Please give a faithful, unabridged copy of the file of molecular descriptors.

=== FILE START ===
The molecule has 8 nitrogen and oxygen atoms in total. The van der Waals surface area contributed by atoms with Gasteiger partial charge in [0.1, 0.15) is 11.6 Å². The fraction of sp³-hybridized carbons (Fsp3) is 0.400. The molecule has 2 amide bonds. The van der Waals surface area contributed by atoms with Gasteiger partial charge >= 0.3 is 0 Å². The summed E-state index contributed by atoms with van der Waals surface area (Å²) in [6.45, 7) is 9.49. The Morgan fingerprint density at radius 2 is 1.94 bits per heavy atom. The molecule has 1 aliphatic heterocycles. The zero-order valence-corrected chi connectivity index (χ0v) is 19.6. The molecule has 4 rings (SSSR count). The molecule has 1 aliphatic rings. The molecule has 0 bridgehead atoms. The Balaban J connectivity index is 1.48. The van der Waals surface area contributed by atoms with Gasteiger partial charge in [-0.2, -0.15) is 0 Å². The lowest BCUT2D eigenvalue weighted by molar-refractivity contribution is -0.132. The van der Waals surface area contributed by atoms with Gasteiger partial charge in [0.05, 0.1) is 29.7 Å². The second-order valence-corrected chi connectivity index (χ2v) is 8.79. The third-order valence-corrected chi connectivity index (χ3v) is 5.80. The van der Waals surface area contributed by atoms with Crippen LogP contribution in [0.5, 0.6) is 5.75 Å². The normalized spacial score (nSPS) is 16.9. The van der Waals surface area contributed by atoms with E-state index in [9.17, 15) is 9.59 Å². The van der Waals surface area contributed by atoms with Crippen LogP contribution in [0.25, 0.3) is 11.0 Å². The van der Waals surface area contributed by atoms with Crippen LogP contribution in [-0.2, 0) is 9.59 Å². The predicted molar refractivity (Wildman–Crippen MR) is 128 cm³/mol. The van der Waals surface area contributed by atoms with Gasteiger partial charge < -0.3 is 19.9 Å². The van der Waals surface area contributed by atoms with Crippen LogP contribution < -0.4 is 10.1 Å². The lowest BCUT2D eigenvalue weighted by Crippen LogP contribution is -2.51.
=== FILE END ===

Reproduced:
The molecule has 8 nitrogen and oxygen atoms in total. The van der Waals surface area contributed by atoms with Gasteiger partial charge in [0.1, 0.15) is 11.6 Å². The fraction of sp³-hybridized carbons (Fsp3) is 0.400. The molecule has 2 amide bonds. The van der Waals surface area contributed by atoms with Gasteiger partial charge >= 0.3 is 0 Å². The summed E-state index contributed by atoms with van der Waals surface area (Å²) in [6.45, 7) is 9.49. The Morgan fingerprint density at radius 2 is 1.94 bits per heavy atom. The molecule has 1 aliphatic heterocycles. The zero-order valence-corrected chi connectivity index (χ0v) is 19.6. The molecule has 4 rings (SSSR count). The molecule has 1 aliphatic rings. The molecule has 0 bridgehead atoms. The Balaban J connectivity index is 1.48. The van der Waals surface area contributed by atoms with Gasteiger partial charge in [-0.2, -0.15) is 0 Å². The lowest BCUT2D eigenvalue weighted by molar-refractivity contribution is -0.132. The van der Waals surface area contributed by atoms with Gasteiger partial charge in [0.05, 0.1) is 29.7 Å². The second-order valence-corrected chi connectivity index (χ2v) is 8.79. The third-order valence-corrected chi connectivity index (χ3v) is 5.80. The van der Waals surface area contributed by atoms with Crippen LogP contribution in [0.5, 0.6) is 5.75 Å². The normalized spacial score (nSPS) is 16.9. The van der Waals surface area contributed by atoms with E-state index in [9.17, 15) is 9.59 Å². The van der Waals surface area contributed by atoms with Crippen LogP contribution in [0.25, 0.3) is 11.0 Å². The van der Waals surface area contributed by atoms with Crippen LogP contribution in [-0.2, 0) is 9.59 Å². The predicted molar refractivity (Wildman–Crippen MR) is 128 cm³/mol. The van der Waals surface area contributed by atoms with Gasteiger partial charge < -0.3 is 19.9 Å². The van der Waals surface area contributed by atoms with Crippen LogP contribution < -0.4 is 10.1 Å². The lowest BCUT2D eigenvalue weighted by Crippen LogP contribution is -2.51.